Today is Election Day for some in Clark County: the last day voters can cast their ballots for a handful of critical funding measures.
Following the trend of early special elections in previous years, turnout is expected to be lower than the action-packed November election cycle — with just 41,575 ballots received of the 182,491 sent out, amounting to 22.78 percent of eligible voters as of Monday.
Clark County Auditor Greg Kimsey said Monday he expects to receive 7,000 to 8,000 more ballots today and another 1,000 to 2,000 ballots Wednesday, which would bring turnout up to about 29 percent.
Ballots are due by 8 p.m. today at the Clark County Elections Office at 1408 Franklin St., Vancouver, or at any of the county’s 22 red permanent ballot drop boxes. Locations for the boxes are listed online at clark.wa.gov/elections/ballot-deposit-locations.
Initial election results are expected to be released around 8:15 p.m. Follow along at www.columbian.com for the latest results and look for in-depth coverage later tonight online and in Wednesday’s newspaper.
On the ballot
Perhaps chief among the measures on today’s ballot is Proposition 3, where voters will decide whether to renew Vancouver’s Affordable Housing Fund for another 10 years. If approved, the levy would raise $100 million over 10 years starting in 2024 for affordable-housing development and preservation, temporary shelters, homelessness prevention, and rental and homeownership assistance.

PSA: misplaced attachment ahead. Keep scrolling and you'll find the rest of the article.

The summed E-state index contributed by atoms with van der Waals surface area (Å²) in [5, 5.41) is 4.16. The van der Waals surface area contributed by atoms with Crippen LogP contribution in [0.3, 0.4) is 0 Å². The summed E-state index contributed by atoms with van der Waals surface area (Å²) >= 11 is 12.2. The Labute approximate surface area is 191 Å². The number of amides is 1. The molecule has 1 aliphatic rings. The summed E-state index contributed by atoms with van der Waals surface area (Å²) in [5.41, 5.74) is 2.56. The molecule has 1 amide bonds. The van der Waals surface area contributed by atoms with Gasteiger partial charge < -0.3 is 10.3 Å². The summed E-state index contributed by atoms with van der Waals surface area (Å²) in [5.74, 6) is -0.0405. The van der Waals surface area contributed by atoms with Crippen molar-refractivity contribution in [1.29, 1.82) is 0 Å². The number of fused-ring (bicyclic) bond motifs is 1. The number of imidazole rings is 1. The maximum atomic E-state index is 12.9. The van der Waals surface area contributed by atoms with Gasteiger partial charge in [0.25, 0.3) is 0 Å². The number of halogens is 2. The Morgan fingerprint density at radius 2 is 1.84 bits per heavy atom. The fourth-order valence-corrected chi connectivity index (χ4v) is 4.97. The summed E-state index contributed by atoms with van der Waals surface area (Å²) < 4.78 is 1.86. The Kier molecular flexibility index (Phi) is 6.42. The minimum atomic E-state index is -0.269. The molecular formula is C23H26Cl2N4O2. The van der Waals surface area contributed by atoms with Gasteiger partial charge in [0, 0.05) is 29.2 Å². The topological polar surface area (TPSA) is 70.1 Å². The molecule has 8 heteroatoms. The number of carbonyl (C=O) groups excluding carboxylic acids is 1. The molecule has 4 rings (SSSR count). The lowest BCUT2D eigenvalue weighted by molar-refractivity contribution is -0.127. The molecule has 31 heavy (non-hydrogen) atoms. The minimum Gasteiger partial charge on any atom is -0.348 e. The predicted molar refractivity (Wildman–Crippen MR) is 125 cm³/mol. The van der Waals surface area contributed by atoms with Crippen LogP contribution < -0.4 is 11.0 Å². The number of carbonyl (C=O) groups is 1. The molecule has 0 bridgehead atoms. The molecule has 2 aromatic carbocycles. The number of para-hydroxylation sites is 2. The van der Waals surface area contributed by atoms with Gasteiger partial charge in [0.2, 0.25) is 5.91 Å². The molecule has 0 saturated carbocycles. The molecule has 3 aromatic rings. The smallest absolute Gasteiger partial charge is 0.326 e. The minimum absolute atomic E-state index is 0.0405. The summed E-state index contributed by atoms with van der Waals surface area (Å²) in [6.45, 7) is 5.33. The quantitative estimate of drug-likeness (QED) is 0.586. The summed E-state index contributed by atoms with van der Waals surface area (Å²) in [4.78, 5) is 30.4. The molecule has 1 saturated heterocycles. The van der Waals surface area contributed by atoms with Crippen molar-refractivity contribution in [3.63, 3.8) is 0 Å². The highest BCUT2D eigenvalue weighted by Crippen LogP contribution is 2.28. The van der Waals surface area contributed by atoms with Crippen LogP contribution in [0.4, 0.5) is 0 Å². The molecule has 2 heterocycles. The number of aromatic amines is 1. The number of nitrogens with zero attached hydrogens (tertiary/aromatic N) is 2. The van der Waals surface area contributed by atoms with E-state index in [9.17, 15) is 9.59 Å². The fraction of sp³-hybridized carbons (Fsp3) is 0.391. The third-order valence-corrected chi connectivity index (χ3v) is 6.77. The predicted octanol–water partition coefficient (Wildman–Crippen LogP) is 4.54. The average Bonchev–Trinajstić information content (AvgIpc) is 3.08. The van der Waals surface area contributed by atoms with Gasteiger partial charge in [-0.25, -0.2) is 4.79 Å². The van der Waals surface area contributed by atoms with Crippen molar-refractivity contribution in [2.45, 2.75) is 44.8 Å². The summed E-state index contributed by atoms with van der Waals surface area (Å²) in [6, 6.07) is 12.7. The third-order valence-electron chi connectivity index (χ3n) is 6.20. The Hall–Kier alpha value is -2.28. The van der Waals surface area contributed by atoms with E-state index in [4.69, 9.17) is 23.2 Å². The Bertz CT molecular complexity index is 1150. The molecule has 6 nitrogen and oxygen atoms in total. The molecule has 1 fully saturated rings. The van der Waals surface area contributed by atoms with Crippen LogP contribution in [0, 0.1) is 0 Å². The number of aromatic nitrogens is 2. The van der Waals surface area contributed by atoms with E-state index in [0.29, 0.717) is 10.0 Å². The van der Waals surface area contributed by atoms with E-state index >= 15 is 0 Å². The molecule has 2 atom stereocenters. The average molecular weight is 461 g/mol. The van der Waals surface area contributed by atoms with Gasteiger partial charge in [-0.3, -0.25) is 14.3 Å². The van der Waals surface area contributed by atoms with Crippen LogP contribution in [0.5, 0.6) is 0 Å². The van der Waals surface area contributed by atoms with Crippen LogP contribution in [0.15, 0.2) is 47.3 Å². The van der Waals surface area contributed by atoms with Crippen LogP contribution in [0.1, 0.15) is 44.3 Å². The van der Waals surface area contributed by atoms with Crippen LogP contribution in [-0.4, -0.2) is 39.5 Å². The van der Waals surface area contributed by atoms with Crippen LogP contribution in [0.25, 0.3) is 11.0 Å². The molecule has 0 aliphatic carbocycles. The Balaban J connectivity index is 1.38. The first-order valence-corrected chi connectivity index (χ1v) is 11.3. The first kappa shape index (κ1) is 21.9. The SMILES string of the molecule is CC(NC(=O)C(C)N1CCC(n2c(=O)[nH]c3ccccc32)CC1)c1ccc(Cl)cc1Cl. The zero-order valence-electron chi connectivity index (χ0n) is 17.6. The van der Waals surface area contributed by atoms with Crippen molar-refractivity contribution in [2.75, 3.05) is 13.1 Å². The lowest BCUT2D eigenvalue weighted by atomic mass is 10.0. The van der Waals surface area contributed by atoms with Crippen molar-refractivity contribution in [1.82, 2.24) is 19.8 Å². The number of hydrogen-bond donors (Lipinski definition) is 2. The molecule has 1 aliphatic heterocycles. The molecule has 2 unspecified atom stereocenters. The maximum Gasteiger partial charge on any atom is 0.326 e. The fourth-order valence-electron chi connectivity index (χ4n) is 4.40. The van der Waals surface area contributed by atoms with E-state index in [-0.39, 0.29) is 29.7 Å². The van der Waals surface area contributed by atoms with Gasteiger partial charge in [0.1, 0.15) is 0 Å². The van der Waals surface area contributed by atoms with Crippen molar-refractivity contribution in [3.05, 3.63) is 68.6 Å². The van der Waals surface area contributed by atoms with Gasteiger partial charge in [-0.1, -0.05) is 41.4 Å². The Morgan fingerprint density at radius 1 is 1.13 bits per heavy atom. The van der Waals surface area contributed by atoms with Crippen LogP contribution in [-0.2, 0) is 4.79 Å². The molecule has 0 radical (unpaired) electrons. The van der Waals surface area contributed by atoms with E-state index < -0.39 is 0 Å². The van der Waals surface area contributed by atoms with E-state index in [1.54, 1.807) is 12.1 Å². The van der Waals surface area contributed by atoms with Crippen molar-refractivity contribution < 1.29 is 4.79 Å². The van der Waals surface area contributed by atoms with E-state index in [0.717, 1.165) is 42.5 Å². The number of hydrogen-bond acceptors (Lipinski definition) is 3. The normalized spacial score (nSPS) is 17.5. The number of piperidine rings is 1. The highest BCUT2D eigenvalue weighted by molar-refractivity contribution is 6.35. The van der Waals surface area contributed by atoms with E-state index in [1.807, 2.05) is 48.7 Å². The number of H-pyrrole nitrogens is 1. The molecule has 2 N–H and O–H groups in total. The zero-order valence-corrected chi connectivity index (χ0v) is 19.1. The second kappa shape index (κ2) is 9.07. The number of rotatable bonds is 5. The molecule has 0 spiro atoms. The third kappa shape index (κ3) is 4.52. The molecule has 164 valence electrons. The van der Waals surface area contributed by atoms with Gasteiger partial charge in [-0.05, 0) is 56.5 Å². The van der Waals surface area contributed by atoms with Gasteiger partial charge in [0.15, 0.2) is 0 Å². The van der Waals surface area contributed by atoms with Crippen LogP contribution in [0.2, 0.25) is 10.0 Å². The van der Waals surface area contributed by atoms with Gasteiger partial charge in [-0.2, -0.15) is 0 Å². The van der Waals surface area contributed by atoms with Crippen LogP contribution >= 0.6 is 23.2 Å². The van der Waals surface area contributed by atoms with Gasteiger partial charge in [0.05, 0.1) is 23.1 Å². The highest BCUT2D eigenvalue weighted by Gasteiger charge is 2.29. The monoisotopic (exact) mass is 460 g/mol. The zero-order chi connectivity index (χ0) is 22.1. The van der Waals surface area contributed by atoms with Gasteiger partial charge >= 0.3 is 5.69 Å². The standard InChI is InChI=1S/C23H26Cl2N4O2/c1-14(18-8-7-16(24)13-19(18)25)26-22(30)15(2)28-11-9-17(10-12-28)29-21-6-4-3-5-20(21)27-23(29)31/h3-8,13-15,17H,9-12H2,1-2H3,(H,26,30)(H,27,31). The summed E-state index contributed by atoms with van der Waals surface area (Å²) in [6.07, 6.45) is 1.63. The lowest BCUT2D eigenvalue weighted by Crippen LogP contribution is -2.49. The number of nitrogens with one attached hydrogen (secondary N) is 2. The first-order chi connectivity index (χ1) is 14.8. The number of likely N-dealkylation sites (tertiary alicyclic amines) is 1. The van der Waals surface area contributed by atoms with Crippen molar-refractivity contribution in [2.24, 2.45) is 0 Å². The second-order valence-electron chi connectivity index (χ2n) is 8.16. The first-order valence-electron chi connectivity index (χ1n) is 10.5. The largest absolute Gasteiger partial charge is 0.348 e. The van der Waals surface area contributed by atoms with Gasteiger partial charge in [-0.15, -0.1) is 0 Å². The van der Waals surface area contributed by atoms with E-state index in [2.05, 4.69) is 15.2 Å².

The measure would increase the current property tax levy sustaining the fund from 18 cents to about 30 cents per $1,000 in assessed property value. The levy would cost Vancouver homeowners an estimated $150 per year for a home with a $500,000 assessed value. The cost could decrease as the city’s assessed property value grows.
Also on the ballot for voters across Southwest Washington are four schools measures, leading with Vancouver Public Schools’ replacement education and operations levy, which would replace existing levies when they expire at the end of 2023.
Vancouver Public Schools is asking voters for $271.9 million over four years at an estimated collections rate of $1.99 per $1,000 assessed property value. This is not a new tax, rather a renewal of a current measure. The measure, if approved, would provide the district funding for programs not supported by the state, including extracurricular activities and additional staffing supports for security, counseling, nursing and more.
The Washougal School District is also running two measures that, like Vancouver, would replace existing measures set to expire at the end of this year that support extracurricular activities, athletics, technology, maintenance and safety needs not covered by state or federal funds.
Lastly, Woodland Public Schools, which has registered voters in both Clark and Cowlitz counties, will run a similar replacement levy to support programs and staff not funded by the state when it expires at the end of this year.